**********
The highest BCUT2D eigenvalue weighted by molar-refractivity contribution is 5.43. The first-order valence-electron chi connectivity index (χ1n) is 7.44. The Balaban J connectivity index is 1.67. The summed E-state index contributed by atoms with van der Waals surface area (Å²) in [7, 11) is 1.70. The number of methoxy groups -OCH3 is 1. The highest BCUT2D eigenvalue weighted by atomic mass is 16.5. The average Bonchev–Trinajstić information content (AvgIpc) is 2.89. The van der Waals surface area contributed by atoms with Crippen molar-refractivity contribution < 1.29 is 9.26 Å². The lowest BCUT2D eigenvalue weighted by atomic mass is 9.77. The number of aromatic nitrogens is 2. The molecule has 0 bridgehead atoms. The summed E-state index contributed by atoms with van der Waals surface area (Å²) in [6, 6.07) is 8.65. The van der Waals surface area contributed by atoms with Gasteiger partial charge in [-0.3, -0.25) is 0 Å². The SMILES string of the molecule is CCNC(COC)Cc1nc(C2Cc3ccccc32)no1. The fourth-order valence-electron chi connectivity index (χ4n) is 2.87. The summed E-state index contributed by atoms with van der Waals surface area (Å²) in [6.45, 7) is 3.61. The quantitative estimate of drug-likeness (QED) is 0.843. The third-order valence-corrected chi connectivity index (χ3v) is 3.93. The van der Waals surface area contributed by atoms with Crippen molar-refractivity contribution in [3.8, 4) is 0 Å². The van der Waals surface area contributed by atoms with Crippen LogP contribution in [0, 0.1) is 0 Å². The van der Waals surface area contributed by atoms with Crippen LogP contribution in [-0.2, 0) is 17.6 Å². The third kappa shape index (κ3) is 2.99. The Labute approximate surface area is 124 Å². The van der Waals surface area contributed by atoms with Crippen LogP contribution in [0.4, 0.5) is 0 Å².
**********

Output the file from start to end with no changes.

The highest BCUT2D eigenvalue weighted by molar-refractivity contribution is 5.43. The first-order valence-electron chi connectivity index (χ1n) is 7.44. The Balaban J connectivity index is 1.67. The summed E-state index contributed by atoms with van der Waals surface area (Å²) in [7, 11) is 1.70. The number of methoxy groups -OCH3 is 1. The highest BCUT2D eigenvalue weighted by atomic mass is 16.5. The average Bonchev–Trinajstić information content (AvgIpc) is 2.89. The van der Waals surface area contributed by atoms with Crippen molar-refractivity contribution < 1.29 is 9.26 Å². The lowest BCUT2D eigenvalue weighted by atomic mass is 9.77. The number of aromatic nitrogens is 2. The molecule has 0 bridgehead atoms. The summed E-state index contributed by atoms with van der Waals surface area (Å²) in [6, 6.07) is 8.65. The van der Waals surface area contributed by atoms with Gasteiger partial charge in [-0.3, -0.25) is 0 Å². The SMILES string of the molecule is CCNC(COC)Cc1nc(C2Cc3ccccc32)no1. The fourth-order valence-electron chi connectivity index (χ4n) is 2.87. The summed E-state index contributed by atoms with van der Waals surface area (Å²) in [6.45, 7) is 3.61. The quantitative estimate of drug-likeness (QED) is 0.843. The third-order valence-corrected chi connectivity index (χ3v) is 3.93. The van der Waals surface area contributed by atoms with Crippen molar-refractivity contribution in [3.8, 4) is 0 Å². The van der Waals surface area contributed by atoms with Crippen LogP contribution in [0, 0.1) is 0 Å². The van der Waals surface area contributed by atoms with Crippen LogP contribution in [-0.2, 0) is 17.6 Å². The third kappa shape index (κ3) is 2.99. The Labute approximate surface area is 124 Å². The van der Waals surface area contributed by atoms with Crippen LogP contribution in [0.4, 0.5) is 0 Å².